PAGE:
Before I was interested in audience modeling and funnel analysis—before content strategies and keyword tactics—I was trained to be a writer. It was a degree that my parents weren’t wild about me pursuing at the time, but over the years, I’ve found that much of the craft of writing actually has a deep-seated connection to marketing. Really, when you get down to it, the only difference between creative writing and content marketing is that for writers, the content is the product—brands have to do the extra work of pulling their readers through an extra step.
This small difference is the subject of millions of dollars in work and research every year for brands. Trying to understand what makes your audience tick—what you can offer that they would find interesting or valuable—is one of the consistent struggles that brands have had since the earliest days of marketing. For these earlier strategists, a lot of the work of audience modeling was tied in large part to hunches and observation. In the absence of more complete data, a businessperson’s ability to understand motivation came from being physically close enough to their audience to perceive them—the age of the shopkeeper as audience analytics. For this reason among others, it made sense for marketers to describe their audience through archetypes, through audience personas—attempts to distill and summarize what could be known about a brand’s audience for lack of other solid detail.
But for marketers today, the problem has swung pretty powerfully in the other direction. We’ve gone from relying on the sympathetic perceptions of workers for audience understanding to drowning in data about our customers. Personas, for many marketers, have been pushed to the wayside in service of focusing on data analysis.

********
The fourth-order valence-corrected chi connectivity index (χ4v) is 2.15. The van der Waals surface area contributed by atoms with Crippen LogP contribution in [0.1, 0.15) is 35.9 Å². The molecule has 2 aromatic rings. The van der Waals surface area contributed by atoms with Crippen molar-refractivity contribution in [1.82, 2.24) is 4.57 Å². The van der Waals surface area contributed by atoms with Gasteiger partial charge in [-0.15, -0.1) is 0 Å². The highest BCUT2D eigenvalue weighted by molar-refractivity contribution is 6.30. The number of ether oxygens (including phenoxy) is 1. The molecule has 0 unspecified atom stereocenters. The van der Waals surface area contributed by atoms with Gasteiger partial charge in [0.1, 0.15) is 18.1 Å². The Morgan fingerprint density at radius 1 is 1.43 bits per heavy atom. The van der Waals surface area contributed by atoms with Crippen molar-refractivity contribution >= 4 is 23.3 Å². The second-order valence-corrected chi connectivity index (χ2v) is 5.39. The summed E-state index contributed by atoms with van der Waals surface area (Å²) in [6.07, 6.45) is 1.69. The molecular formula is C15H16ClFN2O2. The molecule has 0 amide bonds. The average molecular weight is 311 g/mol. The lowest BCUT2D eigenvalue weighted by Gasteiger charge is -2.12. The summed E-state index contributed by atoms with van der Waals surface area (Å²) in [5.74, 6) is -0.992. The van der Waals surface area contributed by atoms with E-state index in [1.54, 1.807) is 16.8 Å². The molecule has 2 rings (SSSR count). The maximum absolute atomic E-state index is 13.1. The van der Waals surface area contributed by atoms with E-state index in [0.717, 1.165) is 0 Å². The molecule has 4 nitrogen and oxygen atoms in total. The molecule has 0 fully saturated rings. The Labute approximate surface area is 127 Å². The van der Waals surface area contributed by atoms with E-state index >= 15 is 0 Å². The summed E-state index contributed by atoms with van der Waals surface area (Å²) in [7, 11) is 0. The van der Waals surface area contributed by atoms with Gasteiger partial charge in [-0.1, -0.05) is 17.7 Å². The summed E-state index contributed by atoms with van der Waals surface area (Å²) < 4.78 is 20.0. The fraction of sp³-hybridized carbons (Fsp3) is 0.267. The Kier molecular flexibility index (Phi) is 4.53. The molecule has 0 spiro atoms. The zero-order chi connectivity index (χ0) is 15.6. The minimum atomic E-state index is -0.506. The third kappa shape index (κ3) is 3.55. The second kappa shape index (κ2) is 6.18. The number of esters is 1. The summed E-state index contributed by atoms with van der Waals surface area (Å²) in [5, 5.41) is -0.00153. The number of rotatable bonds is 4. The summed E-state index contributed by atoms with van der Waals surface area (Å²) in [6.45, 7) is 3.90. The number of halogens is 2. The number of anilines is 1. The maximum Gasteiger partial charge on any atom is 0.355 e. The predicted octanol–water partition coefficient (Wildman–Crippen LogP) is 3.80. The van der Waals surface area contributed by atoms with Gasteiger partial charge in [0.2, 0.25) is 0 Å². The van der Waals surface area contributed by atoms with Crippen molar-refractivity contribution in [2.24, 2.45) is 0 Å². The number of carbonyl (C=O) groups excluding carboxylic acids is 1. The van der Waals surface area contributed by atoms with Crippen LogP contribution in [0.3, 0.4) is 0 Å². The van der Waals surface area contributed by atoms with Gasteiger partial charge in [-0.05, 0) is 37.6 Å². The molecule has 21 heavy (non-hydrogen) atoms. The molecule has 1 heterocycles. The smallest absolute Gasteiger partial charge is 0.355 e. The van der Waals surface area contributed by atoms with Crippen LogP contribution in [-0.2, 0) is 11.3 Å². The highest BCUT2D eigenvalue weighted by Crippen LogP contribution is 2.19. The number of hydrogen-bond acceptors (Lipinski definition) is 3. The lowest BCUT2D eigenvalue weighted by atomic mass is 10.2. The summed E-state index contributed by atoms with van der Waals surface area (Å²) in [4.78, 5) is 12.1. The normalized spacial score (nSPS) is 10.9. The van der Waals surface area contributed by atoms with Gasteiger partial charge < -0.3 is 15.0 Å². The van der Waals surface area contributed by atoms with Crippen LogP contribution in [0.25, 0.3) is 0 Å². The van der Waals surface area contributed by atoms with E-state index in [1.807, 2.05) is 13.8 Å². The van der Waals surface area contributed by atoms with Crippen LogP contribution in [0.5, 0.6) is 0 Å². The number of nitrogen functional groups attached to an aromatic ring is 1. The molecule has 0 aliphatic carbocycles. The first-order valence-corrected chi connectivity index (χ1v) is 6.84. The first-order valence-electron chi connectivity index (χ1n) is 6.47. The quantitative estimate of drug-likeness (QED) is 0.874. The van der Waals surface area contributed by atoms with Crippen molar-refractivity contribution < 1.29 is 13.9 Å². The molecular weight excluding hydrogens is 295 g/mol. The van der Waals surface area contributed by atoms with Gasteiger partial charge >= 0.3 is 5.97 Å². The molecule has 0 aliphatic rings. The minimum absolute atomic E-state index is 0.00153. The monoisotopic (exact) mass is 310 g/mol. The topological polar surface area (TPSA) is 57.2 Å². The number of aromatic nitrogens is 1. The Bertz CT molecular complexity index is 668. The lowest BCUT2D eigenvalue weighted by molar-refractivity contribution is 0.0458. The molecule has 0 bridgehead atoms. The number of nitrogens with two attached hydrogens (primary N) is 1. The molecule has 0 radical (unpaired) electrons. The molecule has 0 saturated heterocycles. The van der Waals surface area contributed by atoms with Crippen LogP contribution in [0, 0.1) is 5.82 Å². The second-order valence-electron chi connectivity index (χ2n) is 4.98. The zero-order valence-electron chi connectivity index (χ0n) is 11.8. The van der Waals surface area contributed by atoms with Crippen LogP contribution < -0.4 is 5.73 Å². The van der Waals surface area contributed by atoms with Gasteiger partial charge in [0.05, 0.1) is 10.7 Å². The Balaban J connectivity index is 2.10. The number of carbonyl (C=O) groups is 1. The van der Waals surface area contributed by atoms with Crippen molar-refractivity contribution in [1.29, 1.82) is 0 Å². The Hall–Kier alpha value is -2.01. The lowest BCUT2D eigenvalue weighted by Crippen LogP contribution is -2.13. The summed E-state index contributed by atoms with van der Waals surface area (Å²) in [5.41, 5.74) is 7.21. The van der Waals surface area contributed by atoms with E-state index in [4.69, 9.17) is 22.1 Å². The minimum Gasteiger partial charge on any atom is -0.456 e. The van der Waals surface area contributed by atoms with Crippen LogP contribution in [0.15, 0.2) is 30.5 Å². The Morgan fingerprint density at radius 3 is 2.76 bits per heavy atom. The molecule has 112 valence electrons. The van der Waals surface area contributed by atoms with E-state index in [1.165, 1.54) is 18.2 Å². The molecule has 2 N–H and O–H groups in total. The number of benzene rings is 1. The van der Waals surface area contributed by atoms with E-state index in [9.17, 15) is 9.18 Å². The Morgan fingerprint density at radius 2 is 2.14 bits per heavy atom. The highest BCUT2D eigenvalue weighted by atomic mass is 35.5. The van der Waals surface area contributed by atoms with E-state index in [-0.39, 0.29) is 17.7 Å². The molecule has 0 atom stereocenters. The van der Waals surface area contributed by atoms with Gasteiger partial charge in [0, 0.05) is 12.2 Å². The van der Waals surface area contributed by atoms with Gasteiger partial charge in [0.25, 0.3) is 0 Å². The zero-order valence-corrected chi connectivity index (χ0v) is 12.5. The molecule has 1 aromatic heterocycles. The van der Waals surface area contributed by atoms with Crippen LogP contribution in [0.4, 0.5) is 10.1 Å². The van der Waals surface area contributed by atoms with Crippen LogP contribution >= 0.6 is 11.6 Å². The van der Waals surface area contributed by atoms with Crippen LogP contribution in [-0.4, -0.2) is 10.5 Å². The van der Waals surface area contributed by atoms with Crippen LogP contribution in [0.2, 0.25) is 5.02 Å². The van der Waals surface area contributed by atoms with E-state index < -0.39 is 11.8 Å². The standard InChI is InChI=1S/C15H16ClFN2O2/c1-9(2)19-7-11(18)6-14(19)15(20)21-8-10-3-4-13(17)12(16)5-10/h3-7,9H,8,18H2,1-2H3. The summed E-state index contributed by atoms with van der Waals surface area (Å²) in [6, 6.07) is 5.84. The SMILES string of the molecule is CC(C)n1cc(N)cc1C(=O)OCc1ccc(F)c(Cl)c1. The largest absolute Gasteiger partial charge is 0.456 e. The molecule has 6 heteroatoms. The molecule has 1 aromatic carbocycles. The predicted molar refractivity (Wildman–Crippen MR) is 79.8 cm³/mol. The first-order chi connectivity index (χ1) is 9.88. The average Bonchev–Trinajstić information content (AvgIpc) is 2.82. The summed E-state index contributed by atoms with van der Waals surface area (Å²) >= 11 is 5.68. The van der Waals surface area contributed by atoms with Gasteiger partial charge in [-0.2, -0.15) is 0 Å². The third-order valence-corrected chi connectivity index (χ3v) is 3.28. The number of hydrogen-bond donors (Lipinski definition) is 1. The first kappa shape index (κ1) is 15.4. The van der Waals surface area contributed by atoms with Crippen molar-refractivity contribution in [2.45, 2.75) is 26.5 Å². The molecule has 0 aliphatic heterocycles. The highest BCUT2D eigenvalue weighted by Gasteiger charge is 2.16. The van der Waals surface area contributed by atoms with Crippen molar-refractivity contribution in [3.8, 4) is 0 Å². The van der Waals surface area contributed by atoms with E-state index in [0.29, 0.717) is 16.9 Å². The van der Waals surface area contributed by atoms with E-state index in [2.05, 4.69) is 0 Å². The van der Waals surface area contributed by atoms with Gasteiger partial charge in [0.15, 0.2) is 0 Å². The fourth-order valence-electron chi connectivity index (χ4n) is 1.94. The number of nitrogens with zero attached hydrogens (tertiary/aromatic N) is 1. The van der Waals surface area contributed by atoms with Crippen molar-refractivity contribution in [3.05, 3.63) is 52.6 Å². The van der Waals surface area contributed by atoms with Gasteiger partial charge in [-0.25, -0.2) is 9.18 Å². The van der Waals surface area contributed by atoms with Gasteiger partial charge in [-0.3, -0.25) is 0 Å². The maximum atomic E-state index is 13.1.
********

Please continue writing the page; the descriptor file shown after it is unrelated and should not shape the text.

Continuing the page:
And yet brands continue to struggle to understand and respond to their audience’s needs. Why?
Image attribution: Elliott Chau
“Your friends don’t trust you because of how much you make, where you live, or how old you are,” explains Jemalyn Griffin, assistant director of content marketing at Harvard University Continuing Education and Adjunct Professor of Advertising and Public Relations for University of Nebraska-Lincoln. “They trust you because they know your story, where you come from. Brands have to do the same thing.”
Jemalyn and I sat down for lunch in a small, yellow-painted cafe on a rainy day to chat about marketing audience personas and what they mean for brands today. Jemalyn works in a wide open higher education space where she has to craft narratives that capture the interest of “non-traditional students” that span the gamut from recent high-school grads to curious-minded retirees to tireless professionals who want to study at night. For an industry that we often think of as insulated, Jemalyn’s struggles with broad markets that can shift on a dime in a way that mimics the threats faced by other at-scale brands.
I asked Jemalyn how she thinks audience personas play in the marketing mix today. “You have to understand, there’s a big push for marketing to be personalized at the individual level,” she explained. “Ideally, brands would be able to serve their audience on a one-to-one basis using what they know about them. Personas don’t mean much then.
“But we’re not there yet,” she added.
This is the transition where so many brands have found themselves stuck. We continue to get better at data collection and storage, and have even made initial forays into how we use that data to send timely, personalized messaging to our audience. But for today, much of this personalized messaging has been confined more to transactional conversations than personal ones.
Trying to consider better ways of using user data quickly presents a mound of difficult challenges: How can we personalize our brand’s story rapidly and on an individual level to anyone who interacts with us? Social media marketers do a pretty decent job of this, thanks to the combined benefits of a conversational medium, powerful social listening and data tools, and shorter conversational formats that made customization a relatively quick lift.